On December 12, 2023, Shambhala Publications published The Buddhist and the Ethicist: Conversations on Effective Altruism, Engaged Buddhism, and How to Build a Better World by Peter Singer and Shih Chao-Hwei.
This book features Shih Chao-Hwei, a Buddhist monk, scholar, social activist, professor at Hsuan Chuang University and founder of Hong Shih Buddha College, and Peter Singer, recognized as the "father of the modern animal protection movement" and an eminent philosopher. Singer, recognized for his influential and sometimes controversial work on bioethics and animal rights, as a professor of non-religious philosophy, explores his affinity for Buddhism despite initial skepticism, finding common ground on ethical considerations. The dialogues in this book cover a range of topics, including animal rights, gender equality, and various moral dilemmas. The collaboration, initiated at Bodhi Monastery in Taiwan in 2016, reflects a meeting of minds bridging cultural and philosophical divides over five years.
The collaborative effort involved meticulous transcriptions due to language barriers, ultimately translated by Yuan Shiao-Ching, and critical discussions during this period that both deepened and probed each person's thinking.
This book contains topics that some may find difficult or triggering, including suicide, abortion, animal cruelty, and eugenics. These are nonetheless provocative topics that any atheist or Buddhist will inevitably end up examining, and how Buddhist precepts from around two and a half thousand years ago are valid today, without seeming somewhat sanctimonious and inappropriate. in the contemporary context.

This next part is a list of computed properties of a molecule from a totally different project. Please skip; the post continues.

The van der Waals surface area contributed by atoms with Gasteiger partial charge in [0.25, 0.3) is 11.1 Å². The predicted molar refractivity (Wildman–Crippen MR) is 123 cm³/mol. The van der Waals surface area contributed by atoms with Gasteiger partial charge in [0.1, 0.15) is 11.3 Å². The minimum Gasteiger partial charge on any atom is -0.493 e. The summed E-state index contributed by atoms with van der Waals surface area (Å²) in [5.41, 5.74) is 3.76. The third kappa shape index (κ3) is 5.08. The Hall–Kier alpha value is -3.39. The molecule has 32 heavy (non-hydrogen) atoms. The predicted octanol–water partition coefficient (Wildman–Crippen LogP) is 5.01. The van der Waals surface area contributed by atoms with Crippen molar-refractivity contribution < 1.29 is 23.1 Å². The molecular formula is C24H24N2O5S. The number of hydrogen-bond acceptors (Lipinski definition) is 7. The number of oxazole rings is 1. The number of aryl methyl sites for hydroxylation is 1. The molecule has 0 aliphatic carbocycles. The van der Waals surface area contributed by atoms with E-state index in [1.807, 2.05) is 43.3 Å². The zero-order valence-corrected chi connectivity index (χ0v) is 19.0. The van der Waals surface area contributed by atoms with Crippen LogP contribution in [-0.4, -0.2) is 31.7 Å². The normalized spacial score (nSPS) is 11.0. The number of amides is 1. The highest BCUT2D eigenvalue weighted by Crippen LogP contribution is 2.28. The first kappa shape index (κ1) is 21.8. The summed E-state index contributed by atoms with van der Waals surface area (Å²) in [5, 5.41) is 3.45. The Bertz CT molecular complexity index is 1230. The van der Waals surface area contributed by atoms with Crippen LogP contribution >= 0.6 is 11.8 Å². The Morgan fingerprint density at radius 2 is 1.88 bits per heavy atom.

The book reads like a scripted dialogue or transcript of a private conversation, providing readers with insight into the exceptionally polite and respectful exchange between Singer and Ven. Chao-Hwei. The tone of the conversation seems to take a question-and-answer structure, where Singer seeks Ven. Chao-Hwei's reflections which consist of Buddhist tales as well as his own experiences, and the questions are reiterated in the answers, it is assumed to emphasize his understanding, but also useful for a neophyte Buddhist audience. Fri. Chao-Hwei comes across as a well-researched and informed Buddhist, seamlessly blending Western psychology with strict Buddhist perspectives.
The book opens with an examination of the convergence and divergence between Buddhist ethics and utilitarianism, where their discussion covers ethical scenarios, such as the sacrifice of one innocent life to save many, revealing the complexity of decision-making and the subjective nature of ethical judgments, before moving forward. logically to concepts such as karma, equal rights and gender judgments, through to the dilemma surrounding meat consumption within Buddhist communities, including monks, and the perceived inaction of Buddhist leaders in the face of to this concern.
The juxtaposition of utilitarianism with Buddhists' perceived emphasis on contemplation rather than activism highlights a significant disparity in their approaches to bringing about positive societal change. If it is deemed acceptable to eat the flesh of another living being, how and where do we draw the line between staying alive and killing? And where does this argument end? In a respectful environment where we don't want to waste, should we still eat the way our hunter-gatherer ancestors did, or do we live in a world where, thanks to advances in many areas, many of us have a choice? We despise the cruelty inflicted on animals, but remain blind to the meat sandwich we consume.